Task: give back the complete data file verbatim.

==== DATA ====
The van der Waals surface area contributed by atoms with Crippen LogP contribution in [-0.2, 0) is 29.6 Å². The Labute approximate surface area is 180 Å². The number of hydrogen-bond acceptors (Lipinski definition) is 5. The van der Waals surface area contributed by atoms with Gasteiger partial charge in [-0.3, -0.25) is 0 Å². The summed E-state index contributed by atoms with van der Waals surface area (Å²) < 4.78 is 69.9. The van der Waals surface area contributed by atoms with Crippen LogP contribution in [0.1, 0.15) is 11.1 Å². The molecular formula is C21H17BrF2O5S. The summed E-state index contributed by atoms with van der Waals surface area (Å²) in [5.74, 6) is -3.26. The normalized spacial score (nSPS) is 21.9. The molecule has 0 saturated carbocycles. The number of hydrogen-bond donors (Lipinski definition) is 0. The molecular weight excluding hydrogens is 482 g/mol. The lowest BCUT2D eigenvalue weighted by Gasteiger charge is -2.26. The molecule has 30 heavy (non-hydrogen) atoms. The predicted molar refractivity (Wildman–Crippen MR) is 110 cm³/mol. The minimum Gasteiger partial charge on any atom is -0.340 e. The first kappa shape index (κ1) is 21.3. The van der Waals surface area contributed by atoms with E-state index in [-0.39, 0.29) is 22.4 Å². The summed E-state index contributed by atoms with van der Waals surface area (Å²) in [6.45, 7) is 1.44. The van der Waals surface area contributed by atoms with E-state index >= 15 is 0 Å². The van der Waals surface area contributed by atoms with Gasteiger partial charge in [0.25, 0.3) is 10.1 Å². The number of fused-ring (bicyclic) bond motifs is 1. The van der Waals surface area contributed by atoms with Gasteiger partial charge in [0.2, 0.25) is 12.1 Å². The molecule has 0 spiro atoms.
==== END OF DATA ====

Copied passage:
The van der Waals surface area contributed by atoms with Crippen LogP contribution in [-0.2, 0) is 29.6 Å². The Labute approximate surface area is 180 Å². The number of hydrogen-bond acceptors (Lipinski definition) is 5. The van der Waals surface area contributed by atoms with Gasteiger partial charge in [-0.3, -0.25) is 0 Å². The summed E-state index contributed by atoms with van der Waals surface area (Å²) < 4.78 is 69.9. The van der Waals surface area contributed by atoms with Crippen LogP contribution in [0.1, 0.15) is 11.1 Å². The molecular formula is C21H17BrF2O5S. The summed E-state index contributed by atoms with van der Waals surface area (Å²) in [5.74, 6) is -3.26. The normalized spacial score (nSPS) is 21.9. The molecule has 0 saturated carbocycles. The number of hydrogen-bond donors (Lipinski definition) is 0. The molecular weight excluding hydrogens is 482 g/mol. The lowest BCUT2D eigenvalue weighted by Gasteiger charge is -2.26. The molecule has 30 heavy (non-hydrogen) atoms. The predicted molar refractivity (Wildman–Crippen MR) is 110 cm³/mol. The minimum Gasteiger partial charge on any atom is -0.340 e. The first kappa shape index (κ1) is 21.3. The van der Waals surface area contributed by atoms with E-state index in [-0.39, 0.29) is 22.4 Å². The summed E-state index contributed by atoms with van der Waals surface area (Å²) in [6.45, 7) is 1.44. The van der Waals surface area contributed by atoms with E-state index >= 15 is 0 Å². The van der Waals surface area contributed by atoms with Gasteiger partial charge in [0.25, 0.3) is 10.1 Å². The number of fused-ring (bicyclic) bond motifs is 1. The van der Waals surface area contributed by atoms with Gasteiger partial charge in [0.2, 0.25) is 12.1 Å². The molecule has 0 spiro atoms.